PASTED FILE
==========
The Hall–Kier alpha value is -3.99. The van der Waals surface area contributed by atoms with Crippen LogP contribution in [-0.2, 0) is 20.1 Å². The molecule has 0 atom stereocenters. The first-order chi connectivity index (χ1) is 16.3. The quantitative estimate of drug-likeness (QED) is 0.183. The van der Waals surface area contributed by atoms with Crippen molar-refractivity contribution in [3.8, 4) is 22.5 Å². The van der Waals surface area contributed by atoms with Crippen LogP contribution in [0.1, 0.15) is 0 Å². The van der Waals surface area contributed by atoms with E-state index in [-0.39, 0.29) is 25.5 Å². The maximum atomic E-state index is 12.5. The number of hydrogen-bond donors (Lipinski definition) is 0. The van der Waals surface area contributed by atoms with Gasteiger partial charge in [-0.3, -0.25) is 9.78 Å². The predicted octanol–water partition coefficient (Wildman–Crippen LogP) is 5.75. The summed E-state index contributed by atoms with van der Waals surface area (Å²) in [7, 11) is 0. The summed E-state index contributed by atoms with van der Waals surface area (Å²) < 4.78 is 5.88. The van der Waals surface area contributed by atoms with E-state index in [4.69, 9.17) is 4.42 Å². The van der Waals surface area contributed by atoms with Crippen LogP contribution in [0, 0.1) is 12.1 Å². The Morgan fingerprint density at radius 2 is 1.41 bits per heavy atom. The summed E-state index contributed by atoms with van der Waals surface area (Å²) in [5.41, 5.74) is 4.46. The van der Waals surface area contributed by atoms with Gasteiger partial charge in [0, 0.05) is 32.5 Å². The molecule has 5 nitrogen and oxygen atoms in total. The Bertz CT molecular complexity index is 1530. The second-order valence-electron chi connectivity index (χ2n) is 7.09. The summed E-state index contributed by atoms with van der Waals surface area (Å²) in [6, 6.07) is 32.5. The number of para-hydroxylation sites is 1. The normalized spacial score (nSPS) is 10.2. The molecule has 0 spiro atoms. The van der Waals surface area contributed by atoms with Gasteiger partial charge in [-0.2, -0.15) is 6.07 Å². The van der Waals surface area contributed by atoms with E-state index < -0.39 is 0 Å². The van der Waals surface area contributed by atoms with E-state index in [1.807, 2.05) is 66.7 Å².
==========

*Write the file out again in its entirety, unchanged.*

The Hall–Kier alpha value is -3.99. The van der Waals surface area contributed by atoms with Crippen LogP contribution in [-0.2, 0) is 20.1 Å². The molecule has 0 atom stereocenters. The first-order chi connectivity index (χ1) is 16.3. The quantitative estimate of drug-likeness (QED) is 0.183. The van der Waals surface area contributed by atoms with Crippen molar-refractivity contribution in [3.8, 4) is 22.5 Å². The van der Waals surface area contributed by atoms with Crippen LogP contribution in [0.1, 0.15) is 0 Å². The van der Waals surface area contributed by atoms with E-state index in [-0.39, 0.29) is 25.5 Å². The maximum atomic E-state index is 12.5. The number of hydrogen-bond donors (Lipinski definition) is 0. The van der Waals surface area contributed by atoms with Gasteiger partial charge in [-0.3, -0.25) is 9.78 Å². The predicted octanol–water partition coefficient (Wildman–Crippen LogP) is 5.75. The summed E-state index contributed by atoms with van der Waals surface area (Å²) in [7, 11) is 0. The summed E-state index contributed by atoms with van der Waals surface area (Å²) < 4.78 is 5.88. The van der Waals surface area contributed by atoms with E-state index in [4.69, 9.17) is 4.42 Å². The van der Waals surface area contributed by atoms with Crippen LogP contribution in [0, 0.1) is 12.1 Å². The Morgan fingerprint density at radius 2 is 1.41 bits per heavy atom. The summed E-state index contributed by atoms with van der Waals surface area (Å²) in [5.41, 5.74) is 4.46. The van der Waals surface area contributed by atoms with Gasteiger partial charge in [0, 0.05) is 32.5 Å². The molecule has 5 nitrogen and oxygen atoms in total. The Bertz CT molecular complexity index is 1530. The second-order valence-electron chi connectivity index (χ2n) is 7.09. The summed E-state index contributed by atoms with van der Waals surface area (Å²) in [6, 6.07) is 32.5. The number of para-hydroxylation sites is 1. The normalized spacial score (nSPS) is 10.2. The molecule has 0 spiro atoms. The van der Waals surface area contributed by atoms with Gasteiger partial charge in [-0.2, -0.15) is 6.07 Å². The van der Waals surface area contributed by atoms with E-state index < -0.39 is 0 Å². The van der Waals surface area contributed by atoms with E-state index in [1.807, 2.05) is 66.7 Å².